Power in Institutions: Interstate Negotiations of Incremental Agreements for the East and South China Sea Disputes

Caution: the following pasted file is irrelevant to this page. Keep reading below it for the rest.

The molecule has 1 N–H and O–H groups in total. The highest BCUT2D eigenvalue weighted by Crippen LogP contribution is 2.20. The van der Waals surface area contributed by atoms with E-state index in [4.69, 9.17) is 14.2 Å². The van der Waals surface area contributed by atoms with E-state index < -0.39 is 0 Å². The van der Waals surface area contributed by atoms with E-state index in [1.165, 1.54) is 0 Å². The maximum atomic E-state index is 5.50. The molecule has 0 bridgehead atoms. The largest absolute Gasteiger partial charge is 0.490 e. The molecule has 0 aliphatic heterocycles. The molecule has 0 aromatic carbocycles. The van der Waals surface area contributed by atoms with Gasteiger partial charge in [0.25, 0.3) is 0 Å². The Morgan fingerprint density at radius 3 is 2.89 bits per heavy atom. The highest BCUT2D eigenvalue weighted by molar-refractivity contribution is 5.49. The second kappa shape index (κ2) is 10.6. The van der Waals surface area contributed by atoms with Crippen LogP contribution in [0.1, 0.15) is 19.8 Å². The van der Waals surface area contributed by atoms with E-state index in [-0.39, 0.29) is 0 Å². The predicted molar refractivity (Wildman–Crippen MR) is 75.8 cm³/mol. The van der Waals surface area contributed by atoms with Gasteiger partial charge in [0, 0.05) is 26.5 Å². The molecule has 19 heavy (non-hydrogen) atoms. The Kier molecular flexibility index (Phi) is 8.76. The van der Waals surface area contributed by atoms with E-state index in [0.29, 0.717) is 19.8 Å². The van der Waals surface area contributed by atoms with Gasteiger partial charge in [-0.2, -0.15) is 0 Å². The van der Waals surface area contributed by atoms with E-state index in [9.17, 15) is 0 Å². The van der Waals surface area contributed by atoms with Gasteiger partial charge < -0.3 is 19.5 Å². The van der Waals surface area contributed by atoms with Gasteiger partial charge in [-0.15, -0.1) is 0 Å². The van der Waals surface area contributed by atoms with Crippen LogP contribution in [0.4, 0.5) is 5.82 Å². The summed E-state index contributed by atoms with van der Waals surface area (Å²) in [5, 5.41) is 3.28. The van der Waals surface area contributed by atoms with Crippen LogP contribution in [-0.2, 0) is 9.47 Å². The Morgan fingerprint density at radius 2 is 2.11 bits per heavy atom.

Attempts of the disputing parties in the East and South China Sea to create institutions in a step-by-step process that reconcile single interests, incentivise cooperation and manage conflict are almost as old as the disputes themselves. This thesis analyses the disputing parties’ negotiation practice over the last three decades. It attempts to explain why claimant states reached and implemented agreements for issue-specific cooperation on fisheries, joint seismic research and oil and gas development, and conflict management in some cases, but negotiations ended in impasse in other cases. The thesis argues that the parties in the East and South China Sea disputes sought various cooperative institutions as useful remedies against escalatory risks. But the parties also regarded common institutions as a tool that a rival could leverage for the continuation of conflict behaviour with other means. Parties were unlikely to reach effective agreements when they feared that that a rival would gain power advantages as a result of a common cooperative institution. The thesis seeks to identify the mechanisms and institutional characteristics by virtue of which the institutions under consideration in the East and South China Sea could increase or decrease the parties’ bargaining power. The thesis builds on research about incremental or gradual approaches to conflict resolution. Using this research, it conceptualises types of agreements that originated in an international law tradition. The thesis also builds on scholarship about the theory of institutions that attributes two different broad roles to institutions. On the one hand, institutions restrain behaviour, overcome collective action problems and allow durable, coordinated and joint action in response to problems actors face. On the other hand, some institutions can also be sources of leverage and power that bring about vulnerabilities. The thesis discusses alternative explanations for the observable negotiation practice, among them the influence of domestic politics and nationalism and the impact of law-based entitlements and arbitration on bargaining processes. While the literature on the East and South China Sea referred to single cooperative agreements as models to move forward, there is no comprehensive analysis about the various attempts to reach agreements for the disputed maritime domain. This is the first comprehensive study that analyses how East and Southeast Asia’s middle powers negotiated with China and with each other about the creation of institutions in response to the challenge that China’s maritime claims and maritime outward expansion represents for maritime order.